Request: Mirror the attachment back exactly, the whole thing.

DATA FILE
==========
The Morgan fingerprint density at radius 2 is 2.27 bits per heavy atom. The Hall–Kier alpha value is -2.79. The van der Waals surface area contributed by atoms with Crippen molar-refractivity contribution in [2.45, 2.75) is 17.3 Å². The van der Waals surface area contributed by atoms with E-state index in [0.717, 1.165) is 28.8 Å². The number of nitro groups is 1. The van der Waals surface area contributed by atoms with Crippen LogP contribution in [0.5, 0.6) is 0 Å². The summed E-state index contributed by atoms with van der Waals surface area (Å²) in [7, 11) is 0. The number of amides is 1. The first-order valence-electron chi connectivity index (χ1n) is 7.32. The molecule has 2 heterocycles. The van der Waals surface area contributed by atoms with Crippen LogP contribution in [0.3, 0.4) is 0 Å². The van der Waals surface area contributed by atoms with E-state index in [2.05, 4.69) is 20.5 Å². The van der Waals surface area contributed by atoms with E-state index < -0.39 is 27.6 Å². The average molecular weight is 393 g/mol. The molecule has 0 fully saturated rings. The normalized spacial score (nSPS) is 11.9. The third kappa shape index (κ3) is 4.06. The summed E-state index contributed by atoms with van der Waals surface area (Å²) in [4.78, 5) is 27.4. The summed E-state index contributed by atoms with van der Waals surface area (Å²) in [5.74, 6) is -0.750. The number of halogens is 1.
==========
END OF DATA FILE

The Morgan fingerprint density at radius 2 is 2.27 bits per heavy atom. The Hall–Kier alpha value is -2.79. The van der Waals surface area contributed by atoms with Crippen molar-refractivity contribution in [2.45, 2.75) is 17.3 Å². The van der Waals surface area contributed by atoms with E-state index in [0.717, 1.165) is 28.8 Å². The number of nitro groups is 1. The van der Waals surface area contributed by atoms with Crippen LogP contribution in [0.5, 0.6) is 0 Å². The summed E-state index contributed by atoms with van der Waals surface area (Å²) in [7, 11) is 0. The number of amides is 1. The first-order valence-electron chi connectivity index (χ1n) is 7.32. The molecule has 2 heterocycles. The van der Waals surface area contributed by atoms with Crippen LogP contribution in [0.3, 0.4) is 0 Å². The van der Waals surface area contributed by atoms with E-state index in [2.05, 4.69) is 20.5 Å². The van der Waals surface area contributed by atoms with E-state index < -0.39 is 27.6 Å². The average molecular weight is 393 g/mol. The molecule has 0 fully saturated rings. The normalized spacial score (nSPS) is 11.9. The third kappa shape index (κ3) is 4.06. The summed E-state index contributed by atoms with van der Waals surface area (Å²) in [4.78, 5) is 27.4. The summed E-state index contributed by atoms with van der Waals surface area (Å²) in [5.74, 6) is -0.750. The number of halogens is 1.